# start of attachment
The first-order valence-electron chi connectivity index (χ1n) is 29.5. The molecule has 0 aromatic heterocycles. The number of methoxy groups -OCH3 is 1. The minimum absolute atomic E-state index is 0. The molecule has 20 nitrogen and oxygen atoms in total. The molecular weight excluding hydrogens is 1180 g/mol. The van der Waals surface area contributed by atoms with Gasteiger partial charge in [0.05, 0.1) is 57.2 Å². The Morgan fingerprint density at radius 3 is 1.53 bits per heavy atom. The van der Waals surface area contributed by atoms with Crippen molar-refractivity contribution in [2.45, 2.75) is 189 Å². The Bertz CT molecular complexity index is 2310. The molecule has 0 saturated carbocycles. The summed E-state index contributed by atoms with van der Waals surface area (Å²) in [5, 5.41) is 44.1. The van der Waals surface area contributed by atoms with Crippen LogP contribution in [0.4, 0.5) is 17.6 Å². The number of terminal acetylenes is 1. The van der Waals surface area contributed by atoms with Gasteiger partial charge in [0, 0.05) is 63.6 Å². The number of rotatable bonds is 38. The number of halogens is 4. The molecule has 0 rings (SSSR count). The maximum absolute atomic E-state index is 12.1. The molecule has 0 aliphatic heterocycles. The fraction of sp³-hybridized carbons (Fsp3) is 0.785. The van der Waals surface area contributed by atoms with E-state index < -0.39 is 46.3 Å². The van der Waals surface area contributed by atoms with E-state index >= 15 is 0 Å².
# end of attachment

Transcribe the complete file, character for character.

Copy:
The first-order valence-electron chi connectivity index (χ1n) is 29.5. The molecule has 0 aromatic heterocycles. The number of methoxy groups -OCH3 is 1. The minimum absolute atomic E-state index is 0. The molecule has 20 nitrogen and oxygen atoms in total. The molecular weight excluding hydrogens is 1180 g/mol. The van der Waals surface area contributed by atoms with Gasteiger partial charge in [0.05, 0.1) is 57.2 Å². The Morgan fingerprint density at radius 3 is 1.53 bits per heavy atom. The van der Waals surface area contributed by atoms with Crippen molar-refractivity contribution in [2.45, 2.75) is 189 Å². The Bertz CT molecular complexity index is 2310. The molecule has 0 saturated carbocycles. The summed E-state index contributed by atoms with van der Waals surface area (Å²) in [5, 5.41) is 44.1. The van der Waals surface area contributed by atoms with Crippen LogP contribution in [0.4, 0.5) is 17.6 Å². The number of terminal acetylenes is 1. The van der Waals surface area contributed by atoms with Gasteiger partial charge in [0, 0.05) is 63.6 Å². The number of rotatable bonds is 38. The number of halogens is 4. The molecule has 0 rings (SSSR count). The maximum absolute atomic E-state index is 12.1. The molecule has 0 aliphatic heterocycles. The fraction of sp³-hybridized carbons (Fsp3) is 0.785. The van der Waals surface area contributed by atoms with E-state index < -0.39 is 46.3 Å². The van der Waals surface area contributed by atoms with E-state index >= 15 is 0 Å².